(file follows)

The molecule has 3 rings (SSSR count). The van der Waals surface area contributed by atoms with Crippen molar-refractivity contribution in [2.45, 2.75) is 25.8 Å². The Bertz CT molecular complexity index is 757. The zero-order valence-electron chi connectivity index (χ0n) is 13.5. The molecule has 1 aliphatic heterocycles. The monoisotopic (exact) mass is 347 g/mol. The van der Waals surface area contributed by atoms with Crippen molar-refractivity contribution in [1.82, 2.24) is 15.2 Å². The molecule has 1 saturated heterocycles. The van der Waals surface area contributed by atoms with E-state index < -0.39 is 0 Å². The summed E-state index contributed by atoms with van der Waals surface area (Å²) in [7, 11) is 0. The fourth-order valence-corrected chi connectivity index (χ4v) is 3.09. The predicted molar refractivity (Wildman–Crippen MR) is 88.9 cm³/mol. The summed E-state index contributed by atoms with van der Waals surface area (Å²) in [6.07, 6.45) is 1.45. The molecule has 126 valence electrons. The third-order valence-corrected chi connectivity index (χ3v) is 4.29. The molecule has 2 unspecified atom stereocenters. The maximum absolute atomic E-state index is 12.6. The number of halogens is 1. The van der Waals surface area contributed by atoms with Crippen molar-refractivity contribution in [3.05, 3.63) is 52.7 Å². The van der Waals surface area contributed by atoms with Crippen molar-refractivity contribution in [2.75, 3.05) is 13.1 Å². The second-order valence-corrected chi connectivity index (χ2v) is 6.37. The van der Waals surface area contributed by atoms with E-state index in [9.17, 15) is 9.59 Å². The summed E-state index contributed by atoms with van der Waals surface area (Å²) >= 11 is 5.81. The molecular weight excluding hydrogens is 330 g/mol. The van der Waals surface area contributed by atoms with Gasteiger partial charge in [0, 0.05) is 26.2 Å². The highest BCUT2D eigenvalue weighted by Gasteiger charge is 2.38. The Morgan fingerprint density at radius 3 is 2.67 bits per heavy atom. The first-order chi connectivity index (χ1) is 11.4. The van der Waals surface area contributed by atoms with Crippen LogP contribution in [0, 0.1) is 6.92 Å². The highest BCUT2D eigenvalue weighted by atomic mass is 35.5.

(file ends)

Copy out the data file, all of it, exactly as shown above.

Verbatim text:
The molecule has 3 rings (SSSR count). The van der Waals surface area contributed by atoms with Crippen molar-refractivity contribution in [2.45, 2.75) is 25.8 Å². The Bertz CT molecular complexity index is 757. The zero-order valence-electron chi connectivity index (χ0n) is 13.5. The molecule has 1 aliphatic heterocycles. The monoisotopic (exact) mass is 347 g/mol. The van der Waals surface area contributed by atoms with Crippen molar-refractivity contribution in [1.82, 2.24) is 15.2 Å². The molecule has 1 saturated heterocycles. The van der Waals surface area contributed by atoms with E-state index < -0.39 is 0 Å². The summed E-state index contributed by atoms with van der Waals surface area (Å²) in [7, 11) is 0. The fourth-order valence-corrected chi connectivity index (χ4v) is 3.09. The predicted molar refractivity (Wildman–Crippen MR) is 88.9 cm³/mol. The summed E-state index contributed by atoms with van der Waals surface area (Å²) in [6.07, 6.45) is 1.45. The molecule has 126 valence electrons. The third-order valence-corrected chi connectivity index (χ3v) is 4.29. The molecule has 2 unspecified atom stereocenters. The maximum absolute atomic E-state index is 12.6. The number of halogens is 1. The van der Waals surface area contributed by atoms with Crippen molar-refractivity contribution in [3.05, 3.63) is 52.7 Å². The van der Waals surface area contributed by atoms with Crippen molar-refractivity contribution in [2.75, 3.05) is 13.1 Å². The second-order valence-corrected chi connectivity index (χ2v) is 6.37. The van der Waals surface area contributed by atoms with E-state index in [9.17, 15) is 9.59 Å². The summed E-state index contributed by atoms with van der Waals surface area (Å²) >= 11 is 5.81. The molecular weight excluding hydrogens is 330 g/mol. The van der Waals surface area contributed by atoms with Gasteiger partial charge in [0, 0.05) is 26.2 Å². The highest BCUT2D eigenvalue weighted by Gasteiger charge is 2.38. The Morgan fingerprint density at radius 3 is 2.67 bits per heavy atom. The first-order chi connectivity index (χ1) is 11.4. The van der Waals surface area contributed by atoms with Crippen LogP contribution in [0, 0.1) is 6.92 Å². The highest BCUT2D eigenvalue weighted by atomic mass is 35.5.